Eating Slower For Weight Loss

According to Diabetesforecast.org, Everydayhealth.com, and annual health surveys between 2008 and 2013 studying 59,717 middle-aged Japanese men and women with type 2 diabetes, slow eaters were 42 percent less likely to be obese than those who ate more quickly. Those who ate slower, and did not eat within two hours of their bedtime, were associated with a lower BMI and waist circumference than those who ate faster.

The study notes that previous research, “such as one study published in Diabetes Research and Clinical Practice, suggests a fast eating speed is associated with impaired glucose tolerance and insulin resistance. Insulin resistance is the hallmark of type 2 diabetes.”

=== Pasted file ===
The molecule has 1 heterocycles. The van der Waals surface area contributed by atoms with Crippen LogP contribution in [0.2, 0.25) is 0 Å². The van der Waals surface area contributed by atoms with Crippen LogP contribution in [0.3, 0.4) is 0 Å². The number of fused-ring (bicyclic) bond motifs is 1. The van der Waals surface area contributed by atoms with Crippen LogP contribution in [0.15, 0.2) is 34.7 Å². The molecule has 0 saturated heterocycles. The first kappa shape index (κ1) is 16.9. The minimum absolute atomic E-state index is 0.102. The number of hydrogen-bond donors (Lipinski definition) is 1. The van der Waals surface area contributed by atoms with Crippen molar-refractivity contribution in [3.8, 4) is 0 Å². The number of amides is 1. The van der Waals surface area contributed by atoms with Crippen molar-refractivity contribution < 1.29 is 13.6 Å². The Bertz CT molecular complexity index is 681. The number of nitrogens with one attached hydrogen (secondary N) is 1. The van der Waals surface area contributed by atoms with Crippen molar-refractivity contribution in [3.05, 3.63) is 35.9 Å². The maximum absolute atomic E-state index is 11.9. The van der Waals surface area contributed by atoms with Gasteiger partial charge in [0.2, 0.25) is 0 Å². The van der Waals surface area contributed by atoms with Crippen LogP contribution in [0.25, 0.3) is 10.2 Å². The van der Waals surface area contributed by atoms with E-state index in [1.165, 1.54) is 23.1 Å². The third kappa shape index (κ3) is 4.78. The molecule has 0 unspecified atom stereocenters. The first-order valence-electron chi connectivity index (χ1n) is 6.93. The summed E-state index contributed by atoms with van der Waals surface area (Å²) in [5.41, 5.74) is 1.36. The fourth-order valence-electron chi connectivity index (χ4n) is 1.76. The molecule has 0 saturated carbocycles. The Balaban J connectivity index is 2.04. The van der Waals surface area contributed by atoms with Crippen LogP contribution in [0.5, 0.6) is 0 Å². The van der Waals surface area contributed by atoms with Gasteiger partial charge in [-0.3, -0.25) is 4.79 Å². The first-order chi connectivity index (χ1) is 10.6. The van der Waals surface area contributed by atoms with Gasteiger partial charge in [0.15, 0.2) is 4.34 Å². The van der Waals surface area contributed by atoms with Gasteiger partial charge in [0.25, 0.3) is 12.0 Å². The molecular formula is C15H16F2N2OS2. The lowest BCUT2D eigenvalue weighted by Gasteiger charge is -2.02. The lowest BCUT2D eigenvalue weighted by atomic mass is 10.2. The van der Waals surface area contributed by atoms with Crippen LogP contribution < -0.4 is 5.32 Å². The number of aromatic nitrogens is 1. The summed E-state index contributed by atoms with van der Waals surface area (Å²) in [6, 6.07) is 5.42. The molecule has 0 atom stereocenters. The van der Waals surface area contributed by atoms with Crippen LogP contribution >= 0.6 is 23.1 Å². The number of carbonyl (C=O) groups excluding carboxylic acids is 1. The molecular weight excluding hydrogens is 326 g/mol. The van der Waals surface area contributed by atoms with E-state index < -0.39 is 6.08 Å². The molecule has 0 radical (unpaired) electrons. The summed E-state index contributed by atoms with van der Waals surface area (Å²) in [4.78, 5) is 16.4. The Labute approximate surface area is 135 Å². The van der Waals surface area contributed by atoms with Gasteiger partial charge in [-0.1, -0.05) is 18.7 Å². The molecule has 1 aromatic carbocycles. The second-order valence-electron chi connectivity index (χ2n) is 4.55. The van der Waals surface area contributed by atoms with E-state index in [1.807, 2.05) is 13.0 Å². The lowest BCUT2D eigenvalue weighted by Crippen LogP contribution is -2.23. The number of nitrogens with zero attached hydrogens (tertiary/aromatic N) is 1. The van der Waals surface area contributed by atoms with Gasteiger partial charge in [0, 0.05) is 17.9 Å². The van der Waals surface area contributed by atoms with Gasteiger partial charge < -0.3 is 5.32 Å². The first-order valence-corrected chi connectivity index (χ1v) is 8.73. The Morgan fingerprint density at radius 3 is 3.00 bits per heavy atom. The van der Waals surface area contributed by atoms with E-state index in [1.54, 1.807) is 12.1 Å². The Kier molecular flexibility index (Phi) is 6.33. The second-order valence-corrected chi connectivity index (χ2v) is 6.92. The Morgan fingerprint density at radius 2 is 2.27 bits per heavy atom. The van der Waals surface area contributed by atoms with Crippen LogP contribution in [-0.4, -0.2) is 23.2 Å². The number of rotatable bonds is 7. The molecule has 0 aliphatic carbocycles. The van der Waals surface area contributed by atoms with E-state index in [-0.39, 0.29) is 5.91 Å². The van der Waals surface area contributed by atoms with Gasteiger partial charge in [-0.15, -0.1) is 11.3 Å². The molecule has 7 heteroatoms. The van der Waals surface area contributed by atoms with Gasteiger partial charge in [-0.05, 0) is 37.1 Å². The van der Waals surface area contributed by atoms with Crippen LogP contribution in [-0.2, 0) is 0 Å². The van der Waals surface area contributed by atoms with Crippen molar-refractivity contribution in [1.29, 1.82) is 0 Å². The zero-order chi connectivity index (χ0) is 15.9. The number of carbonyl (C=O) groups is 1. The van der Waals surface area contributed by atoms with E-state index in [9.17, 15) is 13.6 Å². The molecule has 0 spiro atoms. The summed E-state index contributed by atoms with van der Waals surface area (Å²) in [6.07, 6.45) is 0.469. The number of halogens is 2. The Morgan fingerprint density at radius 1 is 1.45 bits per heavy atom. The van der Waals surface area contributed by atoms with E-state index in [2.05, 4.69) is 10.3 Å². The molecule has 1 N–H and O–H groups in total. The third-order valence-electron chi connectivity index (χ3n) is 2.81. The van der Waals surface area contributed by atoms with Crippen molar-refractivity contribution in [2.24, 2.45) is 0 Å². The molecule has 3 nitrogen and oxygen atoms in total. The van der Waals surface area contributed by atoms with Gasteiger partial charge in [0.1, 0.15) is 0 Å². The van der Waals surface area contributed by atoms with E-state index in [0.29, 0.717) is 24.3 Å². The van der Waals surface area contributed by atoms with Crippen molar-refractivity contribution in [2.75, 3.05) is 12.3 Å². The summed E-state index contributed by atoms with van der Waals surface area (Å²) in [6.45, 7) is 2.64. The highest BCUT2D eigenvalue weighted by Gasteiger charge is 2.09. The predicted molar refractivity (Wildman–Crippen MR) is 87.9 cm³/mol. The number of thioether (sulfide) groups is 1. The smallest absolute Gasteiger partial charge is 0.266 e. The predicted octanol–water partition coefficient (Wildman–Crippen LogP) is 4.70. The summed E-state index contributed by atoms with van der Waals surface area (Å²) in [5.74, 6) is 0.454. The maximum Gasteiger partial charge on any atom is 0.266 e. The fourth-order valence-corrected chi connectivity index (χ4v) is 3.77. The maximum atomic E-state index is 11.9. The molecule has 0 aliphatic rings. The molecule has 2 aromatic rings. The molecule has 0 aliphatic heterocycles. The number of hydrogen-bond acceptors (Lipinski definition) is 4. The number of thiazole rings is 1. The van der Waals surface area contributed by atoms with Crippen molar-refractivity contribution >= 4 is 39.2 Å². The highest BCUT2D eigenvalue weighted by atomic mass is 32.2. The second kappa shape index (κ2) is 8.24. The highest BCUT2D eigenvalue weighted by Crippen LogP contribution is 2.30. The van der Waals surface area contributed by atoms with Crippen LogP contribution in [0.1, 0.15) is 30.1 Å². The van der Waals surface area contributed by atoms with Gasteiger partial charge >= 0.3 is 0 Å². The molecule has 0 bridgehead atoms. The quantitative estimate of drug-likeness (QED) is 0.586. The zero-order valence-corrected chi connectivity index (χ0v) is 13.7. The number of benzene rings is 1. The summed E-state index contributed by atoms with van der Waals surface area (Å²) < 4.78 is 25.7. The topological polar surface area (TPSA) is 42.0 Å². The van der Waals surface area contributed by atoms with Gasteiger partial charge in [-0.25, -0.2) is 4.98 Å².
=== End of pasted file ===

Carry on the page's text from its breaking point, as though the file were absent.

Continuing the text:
The study researchers speculated that those individuals who ate faster most likely consumed more calories.

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